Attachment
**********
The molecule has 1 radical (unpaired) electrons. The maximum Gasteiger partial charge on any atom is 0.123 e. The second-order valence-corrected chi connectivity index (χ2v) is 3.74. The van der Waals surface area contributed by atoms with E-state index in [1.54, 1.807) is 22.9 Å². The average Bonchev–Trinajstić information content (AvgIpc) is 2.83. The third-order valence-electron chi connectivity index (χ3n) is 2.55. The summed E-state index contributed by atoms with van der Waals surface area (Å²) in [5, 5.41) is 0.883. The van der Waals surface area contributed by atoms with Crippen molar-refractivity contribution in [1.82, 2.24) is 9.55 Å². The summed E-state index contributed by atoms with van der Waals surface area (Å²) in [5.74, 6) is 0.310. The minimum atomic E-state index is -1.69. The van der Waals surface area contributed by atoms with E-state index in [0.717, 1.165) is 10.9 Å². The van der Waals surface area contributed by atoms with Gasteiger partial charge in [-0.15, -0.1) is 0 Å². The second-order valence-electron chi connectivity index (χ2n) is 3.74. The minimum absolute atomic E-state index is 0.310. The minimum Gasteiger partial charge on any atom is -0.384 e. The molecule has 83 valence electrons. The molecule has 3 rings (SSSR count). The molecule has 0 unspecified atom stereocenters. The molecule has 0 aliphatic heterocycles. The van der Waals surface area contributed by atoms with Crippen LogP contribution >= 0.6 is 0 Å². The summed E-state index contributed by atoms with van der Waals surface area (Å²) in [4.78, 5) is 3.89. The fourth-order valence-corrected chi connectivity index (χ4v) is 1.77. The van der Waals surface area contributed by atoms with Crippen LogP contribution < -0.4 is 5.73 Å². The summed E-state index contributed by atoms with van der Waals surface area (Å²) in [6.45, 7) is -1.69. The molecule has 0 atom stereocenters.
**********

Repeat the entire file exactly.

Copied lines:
The molecule has 1 radical (unpaired) electrons. The maximum Gasteiger partial charge on any atom is 0.123 e. The second-order valence-corrected chi connectivity index (χ2v) is 3.74. The van der Waals surface area contributed by atoms with E-state index in [1.54, 1.807) is 22.9 Å². The average Bonchev–Trinajstić information content (AvgIpc) is 2.83. The third-order valence-electron chi connectivity index (χ3n) is 2.55. The summed E-state index contributed by atoms with van der Waals surface area (Å²) in [5, 5.41) is 0.883. The van der Waals surface area contributed by atoms with Crippen molar-refractivity contribution in [1.82, 2.24) is 9.55 Å². The summed E-state index contributed by atoms with van der Waals surface area (Å²) in [5.74, 6) is 0.310. The minimum atomic E-state index is -1.69. The van der Waals surface area contributed by atoms with E-state index in [0.717, 1.165) is 10.9 Å². The van der Waals surface area contributed by atoms with Gasteiger partial charge in [-0.15, -0.1) is 0 Å². The second-order valence-electron chi connectivity index (χ2n) is 3.74. The minimum absolute atomic E-state index is 0.310. The minimum Gasteiger partial charge on any atom is -0.384 e. The molecule has 83 valence electrons. The molecule has 3 rings (SSSR count). The molecule has 0 unspecified atom stereocenters. The molecule has 0 aliphatic heterocycles. The van der Waals surface area contributed by atoms with Crippen LogP contribution >= 0.6 is 0 Å². The summed E-state index contributed by atoms with van der Waals surface area (Å²) in [4.78, 5) is 3.89. The fourth-order valence-corrected chi connectivity index (χ4v) is 1.77. The van der Waals surface area contributed by atoms with Crippen LogP contribution < -0.4 is 5.73 Å². The summed E-state index contributed by atoms with van der Waals surface area (Å²) in [6.45, 7) is -1.69. The molecule has 0 atom stereocenters.